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Unheralded Jeff Mathews intriguing scouts in a year of star-studded QBs

(Patrick Shanahan/Cornell University)

(Patrick Shanahan/Cornell University)

As the crow flies, Camarillo, Calif., is about 2,350 miles from the Ithaca, N.Y., campus of Cornell University. The quickest route between the two locales involves hours of air travel, with a drive to the airport in Burbank or Los Angeles on one end and a trip from Syracuse or Rochester on the other.

Jeff Mathews made that journey during his senior year at Camarillo High, part of an official recruiting visit with the Big Red football program. When he arrived in Ithaca, no doubt slightly spent from the travel, he had just one thing on his mind.

"He literally got in the lobby, said, 'This is nice,' " Cornell head coach David Archer recalls, "and asked where he would watch film."

Archer, formerly a player at Cornell, was the team's recruiting coordinator when it landed Mathews, a promising QB from across the country. Four years later, that arrangement has reached new heights, with Archer now running the program and Mathews, headed into his fourth year as a starter, ready to crash the NFL draft party next April.

The 2014 draft class will be loaded with talented senior quarterbacks like Clemson's Tajh Boyd, Alabama's A.J. McCarron, Georgia's Aaron Murray and many more. But it's the Ivy League's Mathews who has piqued scouts' attention headed into the 2013 college football season.

And neither Archer nor new Cornell quarterbacks coach Shane Hurd is the least bit surprised.

"His arm strength is the best I've ever seen live and he makes every single throw," Hurd says. "He's better live -- awfully good on tape, but seeing his arm strength, some of the throws he makes ... it's impressive on film but it's real impressive live."

Says Archer: "There's been a lot of great QBs that play in the Ivy League, that play all over. I know that when you watch him, the ball comes out of his arm different than anyone else I've really watched."

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It is that arm strength from the 6-foot-4 Mathews that may separate him from many of the 2014 QBs. He can zip the ball all over the field, making him a fit for either a vertical-based attack like the one Bruce Arians utilized with Andrew Luck in Indianapolis last season or a more horizontal, West Coast offense.

The current Cornell scheme is an intricate one, implemented by former Big Red and current Hamilton Tiger Cats coach Kent Austin, which utilizes the shotgun, pistol and under-center looks. Archer also points out that Cornell's offense involves a "complex adjustment package," one that asks both the quarterback and receivers to make multi-level reads after the snap.

Mathews, a student of the game, has had no issues digesting the playbook.

"He's really knowledgeable of the offense, and this is not an easy offense," Hurd says. "He can tell exactly where the ball's gonna go, based on one movement from a defensive player.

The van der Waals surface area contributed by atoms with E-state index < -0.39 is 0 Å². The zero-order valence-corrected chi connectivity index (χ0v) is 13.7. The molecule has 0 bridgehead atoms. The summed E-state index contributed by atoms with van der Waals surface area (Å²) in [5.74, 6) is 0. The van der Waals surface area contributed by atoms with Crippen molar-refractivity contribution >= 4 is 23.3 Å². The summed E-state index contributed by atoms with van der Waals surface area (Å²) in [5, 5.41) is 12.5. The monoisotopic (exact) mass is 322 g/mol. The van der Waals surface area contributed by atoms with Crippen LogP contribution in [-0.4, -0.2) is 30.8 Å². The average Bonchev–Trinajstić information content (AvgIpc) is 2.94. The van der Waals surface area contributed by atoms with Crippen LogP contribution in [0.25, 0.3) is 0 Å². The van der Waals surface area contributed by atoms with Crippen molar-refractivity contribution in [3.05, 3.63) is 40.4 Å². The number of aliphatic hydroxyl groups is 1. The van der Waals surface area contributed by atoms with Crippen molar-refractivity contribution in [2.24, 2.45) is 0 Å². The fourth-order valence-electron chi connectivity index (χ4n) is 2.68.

"He studies more film ... he's here during the summer, up in the offices all the time watching film on his own. He gets it."

Mathews put in some extra work under center in the spring -- he played out of the shotgun in high school, so he has more experience dropped back off the line. According to Hurd, he and Mathews also practiced extensively at getting quicker with his release, especially out of the shotgun.

And it is Mathews' footwork that may eventually make or break his draft stock. Mathews has completed better than 61 percent of his passes at Cornell, but early scouting reports question whether or not he can move well enough, both in and out of the pocket, to succeed at the next level.

"He's made a really concerted effort this offseason to get better at his footwork, and it's beginning to show," says Archer, who has to replace three key receivers this season, which could put a dent in Mathews' stats.

Reeling in Mathews' arm strength also can be a challenge at times, too. Mathews tossed 11 interceptions last season in nine games, matching his 2012 INT total. "You want to balance that, because you want that gunslinger mentality," Archer says. "He thinks, 'I can make any throw,' but like anybody he'll make a mistake. The great thing about him is he always wants to learn from it."

Will Mathews put his improvements on display frequently enough for the NFL eyes watching, though? Cornell's Ivy League schedule features fewer games (just 10, compared to the FBS standard of 12) and close to nil national-TV opportunities. So, Mathews needs to continue to excel in front of a reduced audience throughout this season, then shine when the combine rolls around next year.

There is an extended gap between now and when Mathews could become just the second FCS QB this millennium to be a Round 1 pick (Super Bowl MVP Joe Flacco, from Delware is the other). But his current coaching staff is more than convinced Mathews has what it takes to make the jump.